Or, “pick me” girls and the culture that encourages them
The “pick me” girl has always existed in one form or another, you might recognize her as a proponent of the phrase “I’m not like other girls,” or for being “one of the boys.” This particular incarnation, often depicted as sinister and possibly prone to hair-twirling, originated on TikTok, a spoof of the Grey’s Anatomy scene where Meredith pleads that Derek “pick me, choose me, love me.” “Pick me” girls on TikTok essentially say misogynistic things, like how other girls are sluts and that the 19th amendment should be revoked, stuff like that, in order to identify with and be validated by men. The impulse to do so isn’t entirely their fault. Many cultures normalize and reward misogyny, and it can be difficult to separate yourself from cultural values even if they actively harm you. Then, not-“pick me” girls (“pick them” girls?) are, naturally, upset with “pick me” girls for putting women down. “Pick me” girls then get angry at detractors for being a bunch of dumb sluts, the wheel keeps turning.
And gaming is absolutely not immune to the eternal battle between “pick me” girls and … regular girls (???). In fact, it’s been a topic of many viral TikToks. User @lindseyszn, who makes TikToks on gaming and Discord culture, for example, often features a “pick me” character in her comedy videos. This one, where a “pick me” fights with fictional boy Alex’s girlfriend about being the person he Snapchats most often (kids these days!), has 1.1 million likes and 4.2 million views since it was posted on March 9. “This made my blood boil, my ex’s name was Alex,” one TikTok user commented.
Gamer “pick me” girls always want to be the only girl in their Discord server, they make fun of other girls for innocuous things like wearing pink, and cannot stand their fellow players’ girlfriends. Across the board, “pick me” girls kind of suck, but I also feel bad for them.
[Image credit: hellad0pe]
One of the earliest things I learned as a young self-identifying feminist is that women should support other women. Then I got older and learned that many women use that adage as a way of avoiding accountability for bad behavior, like racism, classism, and general asshole-ery. Like, I’m not going to support fellow woman Gwyneth Paltrow, who has an estimated net worth of $150 million and loves medical misinformation, no matter how many vagina candles she flings at me.
So no, women have no obligation to unconditionally support all women, who are people that do and say bad things just like any other person. But a lot of “pick me” girls and the girls who despise them are young and online, the stakes are lower and the mindsets still malleable.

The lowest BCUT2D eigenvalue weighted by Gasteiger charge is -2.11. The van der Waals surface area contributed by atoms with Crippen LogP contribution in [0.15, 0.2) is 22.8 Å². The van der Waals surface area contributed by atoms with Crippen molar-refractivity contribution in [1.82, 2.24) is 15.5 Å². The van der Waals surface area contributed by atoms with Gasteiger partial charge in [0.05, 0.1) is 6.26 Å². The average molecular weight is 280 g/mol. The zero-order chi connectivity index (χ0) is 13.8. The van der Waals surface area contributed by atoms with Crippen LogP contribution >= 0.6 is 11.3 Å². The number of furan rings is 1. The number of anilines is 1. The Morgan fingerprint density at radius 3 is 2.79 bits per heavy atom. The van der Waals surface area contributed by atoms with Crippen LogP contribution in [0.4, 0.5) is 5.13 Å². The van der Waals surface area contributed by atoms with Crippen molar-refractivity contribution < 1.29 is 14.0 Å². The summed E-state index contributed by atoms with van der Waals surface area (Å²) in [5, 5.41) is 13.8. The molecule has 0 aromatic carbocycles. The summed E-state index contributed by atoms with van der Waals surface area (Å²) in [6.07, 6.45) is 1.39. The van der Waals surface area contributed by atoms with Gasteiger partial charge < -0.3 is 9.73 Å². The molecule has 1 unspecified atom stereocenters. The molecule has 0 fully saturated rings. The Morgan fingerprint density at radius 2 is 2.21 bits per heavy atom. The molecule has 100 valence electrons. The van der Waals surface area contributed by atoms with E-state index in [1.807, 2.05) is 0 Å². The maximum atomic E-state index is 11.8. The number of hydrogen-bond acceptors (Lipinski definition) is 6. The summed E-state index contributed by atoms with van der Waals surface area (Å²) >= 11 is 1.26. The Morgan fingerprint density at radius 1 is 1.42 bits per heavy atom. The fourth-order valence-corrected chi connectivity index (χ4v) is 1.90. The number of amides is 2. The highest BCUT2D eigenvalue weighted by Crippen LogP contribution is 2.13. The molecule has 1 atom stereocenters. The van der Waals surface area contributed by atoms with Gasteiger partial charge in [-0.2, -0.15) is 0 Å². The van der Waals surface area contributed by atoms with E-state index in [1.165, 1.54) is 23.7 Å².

Young women in gaming already have so many unnecessary roadblocks in their way, most of which have to do with the way they dress, their sexuality, or race. Before “pick me” girls became the unlikeable villains du jour, for example, the sexy-cute aesthetics of 2019’s “e-girls,” who often were also gamers and anime fans, triggered gatekeeping within online gaming communities. As soon as they saw cleavage or a pair of fishnet stockings, too many young men decided to demote e-girls to the mythic role of “fake gamer girl,” a girl that doesn’t care about anything other than taking advantage of poor, sex-starved gamer boys.
[Image credit: WhiteLies]
And gatekeeping is even more likely when a gamer is a non-white female. In 2019, the online community Black Girl Gamers reported that 65% of members have experienced racism while gaming and 82% have experienced sexism. As you can imagine, that combination can be frightening, disheartening, and discouraging. It’s possible that women in games wouldn’t feel the need to become “pick me” girls if the gaming community was actually welcoming to them. Women in gaming shouldn’t have to denigrate themselves in order to feel accepted by young male gamers, who often are the loudest perpetrators of race and gender-based verbal attacks.
But that doesn’t make being a “pick me” and becoming part of the bullying problem okay either. I think “pick me” girls should be honest with themselves — inflammatory statements, especially when they’re about people who look just like you, are often whispered shouts to the world, declaring “I’m full of self-hate.” If anyone pays you extra attention because you’re willing to debase yourself, their attention isn’t worth it.
And for the girls who can’t stand “pick me’s,” if the opportunity ever arises and a “pick me” of your choosing seems open to it, having a conversation about internalized misogyny could be healing and transformative for everyone involved. Even if no one ends up changing their mind, you could at least begin to understand each other a little better. That might be an overly-hopeful scenario to imagine, but you never know! In any case, I’m not looking for unconditional acceptance from anyone. Just a little solidarity.